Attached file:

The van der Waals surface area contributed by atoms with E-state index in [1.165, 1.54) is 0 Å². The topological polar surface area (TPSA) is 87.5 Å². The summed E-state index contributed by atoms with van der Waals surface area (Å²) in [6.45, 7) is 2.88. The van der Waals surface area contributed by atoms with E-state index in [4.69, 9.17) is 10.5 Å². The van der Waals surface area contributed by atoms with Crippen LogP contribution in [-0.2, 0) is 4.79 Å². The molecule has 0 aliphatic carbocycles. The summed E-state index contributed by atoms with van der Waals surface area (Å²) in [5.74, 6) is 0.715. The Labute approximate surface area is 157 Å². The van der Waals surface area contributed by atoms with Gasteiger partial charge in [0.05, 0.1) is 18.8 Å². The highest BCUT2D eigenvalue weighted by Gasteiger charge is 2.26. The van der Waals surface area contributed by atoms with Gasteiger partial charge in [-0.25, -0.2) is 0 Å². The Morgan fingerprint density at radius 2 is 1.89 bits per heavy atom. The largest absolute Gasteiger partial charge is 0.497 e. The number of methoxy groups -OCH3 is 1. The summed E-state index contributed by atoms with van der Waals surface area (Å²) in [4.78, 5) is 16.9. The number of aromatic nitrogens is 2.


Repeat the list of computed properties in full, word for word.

The van der Waals surface area contributed by atoms with E-state index in [1.165, 1.54) is 0 Å². The topological polar surface area (TPSA) is 87.5 Å². The summed E-state index contributed by atoms with van der Waals surface area (Å²) in [6.45, 7) is 2.88. The van der Waals surface area contributed by atoms with E-state index in [4.69, 9.17) is 10.5 Å². The van der Waals surface area contributed by atoms with Crippen LogP contribution in [-0.2, 0) is 4.79 Å². The molecule has 0 aliphatic carbocycles. The summed E-state index contributed by atoms with van der Waals surface area (Å²) in [5.74, 6) is 0.715. The Labute approximate surface area is 157 Å². The van der Waals surface area contributed by atoms with Gasteiger partial charge in [0.05, 0.1) is 18.8 Å². The highest BCUT2D eigenvalue weighted by Gasteiger charge is 2.26. The van der Waals surface area contributed by atoms with Gasteiger partial charge in [-0.25, -0.2) is 0 Å². The Morgan fingerprint density at radius 2 is 1.89 bits per heavy atom. The largest absolute Gasteiger partial charge is 0.497 e. The number of methoxy groups -OCH3 is 1. The summed E-state index contributed by atoms with van der Waals surface area (Å²) in [4.78, 5) is 16.9. The number of aromatic nitrogens is 2.